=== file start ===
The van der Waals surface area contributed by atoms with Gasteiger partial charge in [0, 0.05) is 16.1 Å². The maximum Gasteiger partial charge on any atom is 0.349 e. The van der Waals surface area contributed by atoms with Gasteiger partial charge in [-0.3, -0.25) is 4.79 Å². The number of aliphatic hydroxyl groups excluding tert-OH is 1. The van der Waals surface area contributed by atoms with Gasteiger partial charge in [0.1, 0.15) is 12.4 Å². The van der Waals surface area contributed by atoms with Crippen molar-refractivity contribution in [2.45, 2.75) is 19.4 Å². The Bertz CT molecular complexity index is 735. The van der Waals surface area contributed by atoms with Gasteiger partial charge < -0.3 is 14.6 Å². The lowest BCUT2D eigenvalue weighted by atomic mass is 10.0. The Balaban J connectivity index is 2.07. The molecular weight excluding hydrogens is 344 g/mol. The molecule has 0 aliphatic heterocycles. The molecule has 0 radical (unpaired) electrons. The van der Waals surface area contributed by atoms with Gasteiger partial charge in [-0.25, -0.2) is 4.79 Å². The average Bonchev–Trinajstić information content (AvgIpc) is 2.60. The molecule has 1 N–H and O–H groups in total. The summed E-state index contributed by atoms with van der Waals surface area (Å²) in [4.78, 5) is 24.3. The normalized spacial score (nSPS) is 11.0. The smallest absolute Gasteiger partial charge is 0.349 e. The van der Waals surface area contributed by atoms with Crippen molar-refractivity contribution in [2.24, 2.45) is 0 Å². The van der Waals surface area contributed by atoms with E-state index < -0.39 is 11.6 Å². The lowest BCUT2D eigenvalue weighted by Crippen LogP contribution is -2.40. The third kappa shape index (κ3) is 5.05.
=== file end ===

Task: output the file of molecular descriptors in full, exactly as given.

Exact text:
The van der Waals surface area contributed by atoms with Gasteiger partial charge in [0, 0.05) is 16.1 Å². The maximum Gasteiger partial charge on any atom is 0.349 e. The van der Waals surface area contributed by atoms with Gasteiger partial charge in [-0.3, -0.25) is 4.79 Å². The number of aliphatic hydroxyl groups excluding tert-OH is 1. The van der Waals surface area contributed by atoms with Gasteiger partial charge in [0.1, 0.15) is 12.4 Å². The van der Waals surface area contributed by atoms with Crippen molar-refractivity contribution in [2.45, 2.75) is 19.4 Å². The Bertz CT molecular complexity index is 735. The van der Waals surface area contributed by atoms with Gasteiger partial charge < -0.3 is 14.6 Å². The lowest BCUT2D eigenvalue weighted by atomic mass is 10.0. The Balaban J connectivity index is 2.07. The molecular weight excluding hydrogens is 344 g/mol. The molecule has 0 aliphatic heterocycles. The molecule has 0 radical (unpaired) electrons. The van der Waals surface area contributed by atoms with Gasteiger partial charge in [-0.25, -0.2) is 4.79 Å². The average Bonchev–Trinajstić information content (AvgIpc) is 2.60. The molecule has 1 N–H and O–H groups in total. The summed E-state index contributed by atoms with van der Waals surface area (Å²) in [4.78, 5) is 24.3. The normalized spacial score (nSPS) is 11.0. The smallest absolute Gasteiger partial charge is 0.349 e. The van der Waals surface area contributed by atoms with Crippen molar-refractivity contribution in [2.24, 2.45) is 0 Å². The van der Waals surface area contributed by atoms with E-state index < -0.39 is 11.6 Å². The lowest BCUT2D eigenvalue weighted by Crippen LogP contribution is -2.40. The third kappa shape index (κ3) is 5.05.